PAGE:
• The subscription, once the central and most reliable relationship an arts organization had with its core audience, an idea codified thirty years ago in the seminal volume Subscribe Now, by Danny Newman, is under siege. The fixed annual series is being replaced by the make-your-own series, flexible subscription packages, and more last-minute single-ticket sales than ever before. This transformation has led to a dramatic reduction in up-front cash and an unrelenting need to market empty seats until the very last minute.

• Social media has arrived, and it is not going away. What seemed like a fad only a few years ago has evolved into a worldwide phenomenon, with Facebook and Twitter leading the way. Today, if arts managers ignore social media, they do so at their own peril.


Increasing Traffic & Sales on Etsy February 24, 2011

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Online Selling – Etsy and Beyond                            – Lori Peterson

Lori Peterson of http://www.loribeads.com/ wrote this set of tips on how to sell on Etsy.

Picking a name

Try to pick something that will either identify YOU or what you are selling.  “Your Name Designs” is one that I recommend (i.e. Lori Peterson Designs).  It covers a broad range of products and services, should your focus change.  I chose Loribeads before I really thought about that.  Also, think about what website names are available.  Chances are if you want something like Lampwork.com or FusedGlass.com it is already taken.  Do your research before making a final decision on picking an etsy store name.

Policies & returns

I could load this section up with examples of what not to do.  Put enough info in the policies to inform and protect your interests but not so much that it puts buyers off of doing business with you.  Keep it simple, straightforward and above all else, shopper-friendly.  Don’t gouge customers with shipping charges.  If you want to make more money on the product, price it accordingly.  Returns policies should reassure customers that you want them to be happy with their purchase.  Try to keep that in mind.  Occasionally you will get a difficult customer, that’s just the way it is.  Try not to let those experiences form your policies.  This is my opinion only.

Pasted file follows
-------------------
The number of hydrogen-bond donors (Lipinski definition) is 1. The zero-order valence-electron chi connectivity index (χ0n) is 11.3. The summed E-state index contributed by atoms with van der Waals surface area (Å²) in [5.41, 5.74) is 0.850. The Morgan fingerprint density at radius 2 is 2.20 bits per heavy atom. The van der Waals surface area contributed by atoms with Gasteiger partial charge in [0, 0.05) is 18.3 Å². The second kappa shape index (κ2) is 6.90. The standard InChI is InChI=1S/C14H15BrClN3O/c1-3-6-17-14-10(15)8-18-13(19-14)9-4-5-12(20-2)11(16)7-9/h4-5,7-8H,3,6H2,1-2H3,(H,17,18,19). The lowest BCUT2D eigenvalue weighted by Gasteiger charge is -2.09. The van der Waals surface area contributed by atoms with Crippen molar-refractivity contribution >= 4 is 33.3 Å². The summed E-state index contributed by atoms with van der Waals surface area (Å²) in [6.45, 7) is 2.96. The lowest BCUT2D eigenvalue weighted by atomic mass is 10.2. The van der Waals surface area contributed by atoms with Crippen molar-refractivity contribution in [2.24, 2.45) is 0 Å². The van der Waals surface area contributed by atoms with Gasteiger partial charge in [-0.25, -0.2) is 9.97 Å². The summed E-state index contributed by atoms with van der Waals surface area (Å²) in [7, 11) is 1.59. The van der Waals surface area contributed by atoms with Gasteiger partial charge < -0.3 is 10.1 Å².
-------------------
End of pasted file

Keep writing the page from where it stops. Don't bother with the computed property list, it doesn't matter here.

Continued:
Logos and branding

Pick a look and create a logo, online banners, etc.  Etsy is a good place to look if you want someone to create all that for you.  Some website hosts will have templates you can use and customize.  Branding is so important that unless you are just dabbling in selling, spending time getting this right is really important.  Make sure your logo/banner says something about your aesthetic.

Announcements and artist intro

Here’s the place to announce your grand opening!  You can also announce sales, coupons, new products and even general chit-chat here.  Artist profile is the place for your artist statement, how you came to be an artist, stuff like that.  I don’t like to shop at a store when I don’t know their location so be sure to put where you are, too.

Photos, photos, photos

-lighting and cameras

Honestly, it’s more about the photographer than the camera.  Get a decent camera – no need to spend a bundle – most point and shoot cameras are fine for web photos.  I sell beads so I made sure the camera I picked had a macro setting.

-photo tents and lighting

Light diffusion is pretty important, especially when photographing glass.  I recommend getting some good, bright lights and a photo cube, sized for the product you intend to sell.  Ott lites are a good choice for lighting but other daylight bulbs will work just as well.  Most bad photos are bad because there wasn’t enough light.

-post production

Photoshop, Gimp, Paint Shop Pro, there are many different photo editing programs out there.  Some are free, some are really pricey.  I have tried them all and trust me when I say that none of them can turn a bad photo into a good one.  Pick one that works with your level of photo-editing interest.  Photoshop can be a resource hog on a slower computer and is very expensive and has a pretty big learning curve but it is the industry standard for photo editing so if you get stuck and need help, you’re likely to find someone online who will have an answer to your question.  The bare minimum you will need from a photo editing software is to be able to resize photos.  Out of the camera, they will likely be too big.  Etsy has a 1000×1000 pixel recommendation for your shop photos.

Descriptions / Categories / Tags

-take a look at similar items for keyword/tag/category help